By Kevin Woodley (@kev_woodley)
An overblown 80’s tribute could have gone terribly. Kung Fury is anything but, in fact, it’s so far ahead of the rest that my head might explode – 80’s style.
The film’s tagline tells you to get ready for some Nazi, Dinosaurs, and Viking mash-up. To everybody that respects film that should be a big red warning sign. A stop sign. Stop what you’re doing. That sounds like a terrible idea. I don’t want to waste my time watching this. But then the film opened with a two second snap-shot of the unforgettable, eye-popping opening to Blade Runner, then an arcade machine transformed into a robot and started head-popping, then there was this car and then guns and explosions and… what followed was thirty minutes of sheer joy. If you pay tribute to a golden era with love and a creative head, then there will be glory. This is Kung Fury. It should have been terrible, in other hands it might have been. It wasn’t. As the titular character himself would probably say: ‘It’s the best damn indie film ever made.’
Technically speaking, I am not from the 80’s, but I usually dismiss that. I know this generation better than my own, and for its entire thirty-one minute run-time the grin on my silly face never waned. I should mention that like the film and this review is slightly overblown because right now I’m intoxicated with 80’s pop culture. I watched Kung Fury on the back of another sublime 80’s tribute Ready Player One by Ernest Cline, which if you love the 80’s you should absolutely read – after watching Kung Fury, of course. Like Ready Player One, Kung Fury is a nerd’s dream, but really, anybody who appreciates ridiculous tributes done well should enjoy this. If you’ve ever watched Big trouble in Little China, Highlander, Miami Vice (I could go on) or spent coins in an arcade you’ll feel that wave of nostalgia hit with maximum impact.
The film is set mostly in a neon-lit night-life and it really looks the part. It exceeds effortlessly in drawing you into the electronic arcade world David Sandberg and Co. have created – before throwing you into the Viking Age and Nazi Germany. Are you Sold yet? You should be. Kung Fury is a thirty minute blast through time. It’s not difficult to picture this becoming something feature-length in the future and I think there’s a definite slot for it. I haven’t even talked about the Street Fighter/Mortal Kombat mashup phase, which comes in around two-thirds of the way into the film, and is by all accounts magic. The special effects are also handled with care, equal parts naff and excellent. This is where the film surprised me. You’d be right going into Kung Fury thinking the special effects will be a draw back and sticking point and then you’d be wrong, very quickly. It’s green screen galore, but it’s done well and everything on-screen is in sync with the film’s vision. Even when the effects were supposed to be lame it was all in the spirit of the film – and it’s this collective 80’s energy that carries the film to a level that caught me off guard. Did I mention it has a retro synth soundtrack? (Thank you John Carpenter.) And who doesn’t want that?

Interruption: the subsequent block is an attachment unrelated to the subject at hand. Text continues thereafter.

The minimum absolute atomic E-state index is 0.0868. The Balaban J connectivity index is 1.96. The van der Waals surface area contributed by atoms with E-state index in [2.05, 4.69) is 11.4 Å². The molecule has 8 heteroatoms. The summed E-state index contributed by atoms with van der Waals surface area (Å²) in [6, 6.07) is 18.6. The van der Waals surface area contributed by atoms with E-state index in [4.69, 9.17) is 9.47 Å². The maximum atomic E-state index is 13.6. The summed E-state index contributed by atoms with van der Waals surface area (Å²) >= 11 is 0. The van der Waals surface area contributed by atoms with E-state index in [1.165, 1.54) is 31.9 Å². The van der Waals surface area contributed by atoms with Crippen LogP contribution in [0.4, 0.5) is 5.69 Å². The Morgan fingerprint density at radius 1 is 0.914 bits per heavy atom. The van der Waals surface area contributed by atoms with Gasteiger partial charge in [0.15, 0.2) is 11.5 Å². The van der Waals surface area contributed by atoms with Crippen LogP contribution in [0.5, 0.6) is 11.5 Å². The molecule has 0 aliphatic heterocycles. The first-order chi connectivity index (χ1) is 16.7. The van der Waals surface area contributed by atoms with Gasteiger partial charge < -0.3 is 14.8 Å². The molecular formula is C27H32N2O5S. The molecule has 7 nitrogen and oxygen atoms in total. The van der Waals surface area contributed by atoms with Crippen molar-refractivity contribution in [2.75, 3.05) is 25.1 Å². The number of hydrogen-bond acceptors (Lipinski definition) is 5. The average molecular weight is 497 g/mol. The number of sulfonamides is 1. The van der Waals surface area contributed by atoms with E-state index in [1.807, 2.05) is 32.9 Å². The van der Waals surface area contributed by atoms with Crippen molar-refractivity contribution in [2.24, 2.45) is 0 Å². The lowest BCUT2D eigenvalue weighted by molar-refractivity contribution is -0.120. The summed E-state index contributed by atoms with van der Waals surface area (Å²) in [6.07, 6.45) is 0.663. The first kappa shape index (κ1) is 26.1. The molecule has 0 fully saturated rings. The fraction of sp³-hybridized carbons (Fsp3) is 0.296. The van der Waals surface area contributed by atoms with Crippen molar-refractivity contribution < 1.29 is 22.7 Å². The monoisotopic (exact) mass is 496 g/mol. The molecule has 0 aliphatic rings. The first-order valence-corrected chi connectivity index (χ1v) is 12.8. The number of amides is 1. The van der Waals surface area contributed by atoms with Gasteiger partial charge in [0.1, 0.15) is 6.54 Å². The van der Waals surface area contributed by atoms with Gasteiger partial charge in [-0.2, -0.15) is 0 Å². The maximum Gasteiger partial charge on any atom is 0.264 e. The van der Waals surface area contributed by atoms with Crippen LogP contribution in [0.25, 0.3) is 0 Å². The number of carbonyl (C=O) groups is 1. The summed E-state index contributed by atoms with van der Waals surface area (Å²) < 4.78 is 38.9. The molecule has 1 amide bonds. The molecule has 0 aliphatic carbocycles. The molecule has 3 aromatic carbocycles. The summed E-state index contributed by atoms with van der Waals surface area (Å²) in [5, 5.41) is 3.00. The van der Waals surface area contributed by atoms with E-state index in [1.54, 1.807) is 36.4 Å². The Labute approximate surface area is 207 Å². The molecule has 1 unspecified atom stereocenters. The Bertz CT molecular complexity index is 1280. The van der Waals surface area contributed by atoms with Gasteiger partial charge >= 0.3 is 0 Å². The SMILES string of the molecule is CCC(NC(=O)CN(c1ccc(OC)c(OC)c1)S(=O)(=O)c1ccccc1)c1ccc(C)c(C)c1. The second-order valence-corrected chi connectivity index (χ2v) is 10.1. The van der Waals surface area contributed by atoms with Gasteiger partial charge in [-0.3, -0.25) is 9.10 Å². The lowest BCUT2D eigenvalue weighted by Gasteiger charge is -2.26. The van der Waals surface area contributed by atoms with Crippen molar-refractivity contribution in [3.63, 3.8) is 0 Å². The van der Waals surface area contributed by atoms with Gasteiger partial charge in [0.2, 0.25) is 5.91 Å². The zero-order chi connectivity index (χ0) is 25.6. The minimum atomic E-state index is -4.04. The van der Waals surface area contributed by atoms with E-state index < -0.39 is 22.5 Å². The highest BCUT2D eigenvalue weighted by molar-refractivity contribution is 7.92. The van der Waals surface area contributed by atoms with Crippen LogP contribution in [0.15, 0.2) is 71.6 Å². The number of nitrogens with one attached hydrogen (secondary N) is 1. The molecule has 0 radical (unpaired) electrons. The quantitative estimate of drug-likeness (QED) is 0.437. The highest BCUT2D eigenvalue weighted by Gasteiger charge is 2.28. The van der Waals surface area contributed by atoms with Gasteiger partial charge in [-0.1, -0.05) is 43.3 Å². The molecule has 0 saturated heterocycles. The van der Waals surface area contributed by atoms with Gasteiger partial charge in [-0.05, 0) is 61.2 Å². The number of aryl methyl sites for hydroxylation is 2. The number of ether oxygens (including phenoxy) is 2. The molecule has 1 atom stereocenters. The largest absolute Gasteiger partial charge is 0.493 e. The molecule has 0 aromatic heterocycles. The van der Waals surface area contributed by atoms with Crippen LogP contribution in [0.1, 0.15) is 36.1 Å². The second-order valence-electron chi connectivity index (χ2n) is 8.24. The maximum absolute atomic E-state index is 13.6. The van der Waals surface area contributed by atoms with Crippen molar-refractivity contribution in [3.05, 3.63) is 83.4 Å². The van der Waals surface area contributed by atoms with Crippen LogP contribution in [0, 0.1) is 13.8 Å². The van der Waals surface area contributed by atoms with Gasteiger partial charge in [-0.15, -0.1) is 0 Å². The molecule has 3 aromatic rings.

Director, writer and star, David Sandberg, should gain all the plaudits. A truly brilliant effort. The lines, cheesy and electric, are all dispatched with aplomb. All the pauses in the right places. All the frowns and eyebrows raising when they should. All the cheese.
If there’s a problem with the film then it’s likely to be an audience problem. If you’re on board for the crazy ride then you’ll have fun, but if you can’t escape the shackles of maturity you might struggle to buy into this full-blown, wonderful nonsense. That’s not saying that everybody has to like it, but if 80’s action films aren’t your thing, all the winks and nods might get lost in the silly chaos.
Kung Fury is chock full of nods to 80’s entertainment and over-the top martial arts films of the past. I won’t spoil them all, however I shall give it a ‘Hasselhoff approved’ thumbs up. Good job!